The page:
Testing A Black Hole Property In The Lab

The analogue black hole. University of Nottingham

We can’t create a black hole in the lab (yet), but researchers at the University of Nottingham have done the next best thing and created a physical simulation of one. By using a sophisticated set-up, the team was able to create a “water black hole” and demonstrate experimentally the phenomenon of superradiance. The study is published in Nature Physics.

“This research has been particularly exciting to work on as it has brought together the expertise of physicists, engineers, and technicians to achieve our common aim of simulating the conditions of a black hole and proving that superradiance exists,” team leader Dr. Silke Weinfurtner said in a statement. “We believe our results will motivate further research on the observation of superradiance in astrophysics.”

Superradiance is a very interesting property of black holes. When a wave approaches a black hole, it can either be captured and fall in or it can swing around it, stealing some of the black hole's energy. This is the physical phenomenon behind the Penrose mechanism, which is a theoretical way to get energy out of a black hole.

Superradiance is seen as a precursor of Hawking radiation, although the latter is a quantum mechanical effect rather than a consequence of general relativity.

“Some of the bizarre black hole phenomena are hard, if not, impossible to study directly," Dr Weinfurtner added. "This means there are very limited experimental possibilities. So this research is quite an achievement."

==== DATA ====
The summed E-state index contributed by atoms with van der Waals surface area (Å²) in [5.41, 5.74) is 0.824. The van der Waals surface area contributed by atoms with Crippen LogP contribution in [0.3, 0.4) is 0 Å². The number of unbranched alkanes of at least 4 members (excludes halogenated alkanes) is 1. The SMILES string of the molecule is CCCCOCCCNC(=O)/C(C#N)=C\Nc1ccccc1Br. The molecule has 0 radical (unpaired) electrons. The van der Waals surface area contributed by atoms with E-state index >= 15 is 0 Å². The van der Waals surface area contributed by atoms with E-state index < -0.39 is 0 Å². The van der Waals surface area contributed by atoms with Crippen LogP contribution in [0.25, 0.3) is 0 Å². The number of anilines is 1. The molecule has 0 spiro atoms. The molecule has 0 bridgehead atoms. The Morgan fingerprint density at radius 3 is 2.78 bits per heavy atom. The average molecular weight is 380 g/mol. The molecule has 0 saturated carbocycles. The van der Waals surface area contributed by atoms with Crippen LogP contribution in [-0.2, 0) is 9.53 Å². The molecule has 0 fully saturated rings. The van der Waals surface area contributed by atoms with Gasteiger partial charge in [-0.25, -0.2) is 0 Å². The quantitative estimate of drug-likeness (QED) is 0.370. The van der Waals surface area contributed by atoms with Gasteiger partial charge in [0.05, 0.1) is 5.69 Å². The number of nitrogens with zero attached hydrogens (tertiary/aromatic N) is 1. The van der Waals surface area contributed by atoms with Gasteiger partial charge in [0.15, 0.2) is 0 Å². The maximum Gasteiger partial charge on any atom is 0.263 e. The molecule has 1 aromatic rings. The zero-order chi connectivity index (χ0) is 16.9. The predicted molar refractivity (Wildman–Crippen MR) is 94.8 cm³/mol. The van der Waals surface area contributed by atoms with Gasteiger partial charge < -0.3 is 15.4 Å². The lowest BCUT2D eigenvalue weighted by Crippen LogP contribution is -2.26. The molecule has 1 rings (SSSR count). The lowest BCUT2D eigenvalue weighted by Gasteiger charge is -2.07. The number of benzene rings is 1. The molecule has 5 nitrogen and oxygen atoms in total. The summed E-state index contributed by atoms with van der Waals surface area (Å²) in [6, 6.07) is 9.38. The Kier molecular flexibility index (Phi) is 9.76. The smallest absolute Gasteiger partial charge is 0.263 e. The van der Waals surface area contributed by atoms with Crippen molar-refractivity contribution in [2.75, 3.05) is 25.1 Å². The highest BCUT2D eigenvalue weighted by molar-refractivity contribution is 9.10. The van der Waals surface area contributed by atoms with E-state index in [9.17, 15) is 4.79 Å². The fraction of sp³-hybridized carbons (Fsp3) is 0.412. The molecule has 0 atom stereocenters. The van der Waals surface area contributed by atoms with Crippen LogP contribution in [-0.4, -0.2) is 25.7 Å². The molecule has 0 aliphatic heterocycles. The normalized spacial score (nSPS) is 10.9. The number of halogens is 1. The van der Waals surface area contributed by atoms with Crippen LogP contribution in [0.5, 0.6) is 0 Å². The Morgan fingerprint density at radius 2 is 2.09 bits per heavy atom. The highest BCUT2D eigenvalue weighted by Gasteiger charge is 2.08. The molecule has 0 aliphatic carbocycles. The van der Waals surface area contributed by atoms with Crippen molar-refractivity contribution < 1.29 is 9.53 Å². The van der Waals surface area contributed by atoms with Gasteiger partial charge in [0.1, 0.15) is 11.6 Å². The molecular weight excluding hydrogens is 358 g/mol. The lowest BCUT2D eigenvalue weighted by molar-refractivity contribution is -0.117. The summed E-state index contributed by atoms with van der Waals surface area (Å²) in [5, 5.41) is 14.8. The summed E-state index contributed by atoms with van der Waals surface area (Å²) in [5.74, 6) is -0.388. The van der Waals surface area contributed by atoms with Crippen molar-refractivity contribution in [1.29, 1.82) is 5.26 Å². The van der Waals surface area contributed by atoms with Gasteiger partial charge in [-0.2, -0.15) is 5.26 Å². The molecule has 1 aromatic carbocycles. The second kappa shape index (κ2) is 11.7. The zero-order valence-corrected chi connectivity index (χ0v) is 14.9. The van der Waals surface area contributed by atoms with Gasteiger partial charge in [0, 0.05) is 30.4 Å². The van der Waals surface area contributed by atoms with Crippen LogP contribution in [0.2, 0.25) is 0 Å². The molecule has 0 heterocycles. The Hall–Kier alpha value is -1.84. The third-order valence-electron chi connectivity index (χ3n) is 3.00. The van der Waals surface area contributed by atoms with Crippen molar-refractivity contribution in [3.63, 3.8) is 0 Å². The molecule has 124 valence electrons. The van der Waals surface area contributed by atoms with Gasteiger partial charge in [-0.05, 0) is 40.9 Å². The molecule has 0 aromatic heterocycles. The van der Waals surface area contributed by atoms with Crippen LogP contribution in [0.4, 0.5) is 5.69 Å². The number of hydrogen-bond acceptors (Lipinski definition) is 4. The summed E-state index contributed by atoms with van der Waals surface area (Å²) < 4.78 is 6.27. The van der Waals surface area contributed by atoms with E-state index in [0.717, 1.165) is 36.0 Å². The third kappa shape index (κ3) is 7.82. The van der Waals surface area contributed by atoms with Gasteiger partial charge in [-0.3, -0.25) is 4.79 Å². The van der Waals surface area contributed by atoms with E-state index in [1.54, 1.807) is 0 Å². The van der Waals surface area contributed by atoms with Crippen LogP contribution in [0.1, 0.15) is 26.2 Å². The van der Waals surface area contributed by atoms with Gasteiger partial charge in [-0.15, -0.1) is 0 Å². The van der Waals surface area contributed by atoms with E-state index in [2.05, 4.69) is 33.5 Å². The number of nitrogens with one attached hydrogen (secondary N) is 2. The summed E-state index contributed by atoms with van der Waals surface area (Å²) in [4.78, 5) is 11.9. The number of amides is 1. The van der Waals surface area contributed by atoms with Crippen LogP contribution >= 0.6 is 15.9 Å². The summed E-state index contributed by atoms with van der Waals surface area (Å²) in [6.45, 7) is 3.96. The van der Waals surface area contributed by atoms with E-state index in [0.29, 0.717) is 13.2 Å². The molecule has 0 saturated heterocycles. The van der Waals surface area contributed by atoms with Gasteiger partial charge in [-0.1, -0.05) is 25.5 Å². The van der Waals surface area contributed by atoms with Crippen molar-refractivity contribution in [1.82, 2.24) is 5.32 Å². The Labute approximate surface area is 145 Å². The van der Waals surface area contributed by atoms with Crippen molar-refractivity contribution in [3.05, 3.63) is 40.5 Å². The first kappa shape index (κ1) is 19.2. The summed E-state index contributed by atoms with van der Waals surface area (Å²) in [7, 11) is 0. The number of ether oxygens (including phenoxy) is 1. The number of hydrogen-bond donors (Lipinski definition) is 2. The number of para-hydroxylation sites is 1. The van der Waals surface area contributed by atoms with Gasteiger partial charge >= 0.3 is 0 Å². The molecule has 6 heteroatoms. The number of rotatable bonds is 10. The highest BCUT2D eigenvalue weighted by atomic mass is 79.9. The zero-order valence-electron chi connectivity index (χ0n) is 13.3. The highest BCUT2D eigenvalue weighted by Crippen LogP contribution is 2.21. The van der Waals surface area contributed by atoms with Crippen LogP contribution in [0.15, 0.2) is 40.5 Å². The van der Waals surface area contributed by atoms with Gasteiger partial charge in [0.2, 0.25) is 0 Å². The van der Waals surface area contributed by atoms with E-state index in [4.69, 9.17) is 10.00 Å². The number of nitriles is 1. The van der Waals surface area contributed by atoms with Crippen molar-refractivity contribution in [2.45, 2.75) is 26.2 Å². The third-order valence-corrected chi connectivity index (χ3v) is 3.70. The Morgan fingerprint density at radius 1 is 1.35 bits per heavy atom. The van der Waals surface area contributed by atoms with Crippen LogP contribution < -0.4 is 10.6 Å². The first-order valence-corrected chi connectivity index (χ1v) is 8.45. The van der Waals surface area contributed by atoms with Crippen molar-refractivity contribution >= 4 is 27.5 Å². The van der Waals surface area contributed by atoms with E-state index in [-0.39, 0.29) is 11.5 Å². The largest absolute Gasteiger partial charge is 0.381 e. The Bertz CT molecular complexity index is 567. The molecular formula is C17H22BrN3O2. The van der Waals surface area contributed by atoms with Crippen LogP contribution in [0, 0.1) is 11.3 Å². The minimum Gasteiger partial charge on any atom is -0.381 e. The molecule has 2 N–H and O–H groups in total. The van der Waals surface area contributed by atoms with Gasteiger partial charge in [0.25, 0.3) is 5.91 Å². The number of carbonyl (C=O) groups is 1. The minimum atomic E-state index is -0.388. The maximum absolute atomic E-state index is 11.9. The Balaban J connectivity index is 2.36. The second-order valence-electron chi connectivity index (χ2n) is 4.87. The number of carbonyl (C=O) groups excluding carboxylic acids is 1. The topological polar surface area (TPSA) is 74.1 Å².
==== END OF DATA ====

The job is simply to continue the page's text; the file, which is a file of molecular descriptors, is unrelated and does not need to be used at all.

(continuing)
This is not the first attempt at creating experimental models of black holes. Over the last decade, Professor Jeff Steinhauer from the Israel Institute of Technology used sound to create black holes that can be tested. In this case, the scientists went another route.

“This research has grown from humble beginnings. I had the initial idea for a water based experiment when I was at the International School for Advanced Studies (SISSA) in Italy and I set up an experiment with a bucket and a bidet,” Dr Weinfurtner recalled. “However, when it caused a flood I was quickly found a lab to work in!”

The experimental water-bath system is specially designed to accommodate 2,250 liters (595 gallons) of water. It’s a closed water system with a plug in the middle, where the water is drained creating the analogous of a black hole. Then a mechanical system produces waves until they reach the specific frequencies to create superradiance.

The effects of superradiance were then studied with an ad-hoc sensor that can produce 3D images of the surface between air and water. The researchers witnessed a maximum amplification of the waves by 14 percent, which is well within the allowed range based on theory. 

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